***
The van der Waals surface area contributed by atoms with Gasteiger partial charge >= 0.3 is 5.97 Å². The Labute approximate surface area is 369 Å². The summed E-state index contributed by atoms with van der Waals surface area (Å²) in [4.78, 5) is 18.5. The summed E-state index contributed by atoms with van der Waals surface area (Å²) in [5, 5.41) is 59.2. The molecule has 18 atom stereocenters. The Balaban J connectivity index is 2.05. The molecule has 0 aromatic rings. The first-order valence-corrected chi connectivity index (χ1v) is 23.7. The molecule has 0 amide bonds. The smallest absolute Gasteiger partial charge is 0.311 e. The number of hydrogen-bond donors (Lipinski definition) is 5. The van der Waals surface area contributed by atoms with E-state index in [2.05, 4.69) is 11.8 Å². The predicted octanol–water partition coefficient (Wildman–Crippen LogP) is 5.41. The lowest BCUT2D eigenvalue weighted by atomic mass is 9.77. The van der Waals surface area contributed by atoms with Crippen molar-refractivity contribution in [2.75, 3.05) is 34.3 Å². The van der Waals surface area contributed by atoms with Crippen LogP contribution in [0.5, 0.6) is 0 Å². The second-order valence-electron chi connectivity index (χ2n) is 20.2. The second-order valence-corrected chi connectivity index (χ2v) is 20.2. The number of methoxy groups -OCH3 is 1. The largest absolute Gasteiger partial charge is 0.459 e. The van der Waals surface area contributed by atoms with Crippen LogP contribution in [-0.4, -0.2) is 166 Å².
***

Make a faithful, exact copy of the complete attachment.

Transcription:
The van der Waals surface area contributed by atoms with Gasteiger partial charge >= 0.3 is 5.97 Å². The Labute approximate surface area is 369 Å². The summed E-state index contributed by atoms with van der Waals surface area (Å²) in [4.78, 5) is 18.5. The summed E-state index contributed by atoms with van der Waals surface area (Å²) in [5, 5.41) is 59.2. The molecule has 18 atom stereocenters. The Balaban J connectivity index is 2.05. The molecule has 0 aromatic rings. The first-order valence-corrected chi connectivity index (χ1v) is 23.7. The molecule has 0 amide bonds. The smallest absolute Gasteiger partial charge is 0.311 e. The number of hydrogen-bond donors (Lipinski definition) is 5. The van der Waals surface area contributed by atoms with E-state index in [2.05, 4.69) is 11.8 Å². The predicted octanol–water partition coefficient (Wildman–Crippen LogP) is 5.41. The lowest BCUT2D eigenvalue weighted by atomic mass is 9.77. The van der Waals surface area contributed by atoms with Crippen molar-refractivity contribution in [2.75, 3.05) is 34.3 Å². The van der Waals surface area contributed by atoms with Crippen LogP contribution in [0.5, 0.6) is 0 Å². The second-order valence-electron chi connectivity index (χ2n) is 20.2. The second-order valence-corrected chi connectivity index (χ2v) is 20.2. The number of methoxy groups -OCH3 is 1. The largest absolute Gasteiger partial charge is 0.459 e. The van der Waals surface area contributed by atoms with Crippen LogP contribution in [-0.4, -0.2) is 166 Å².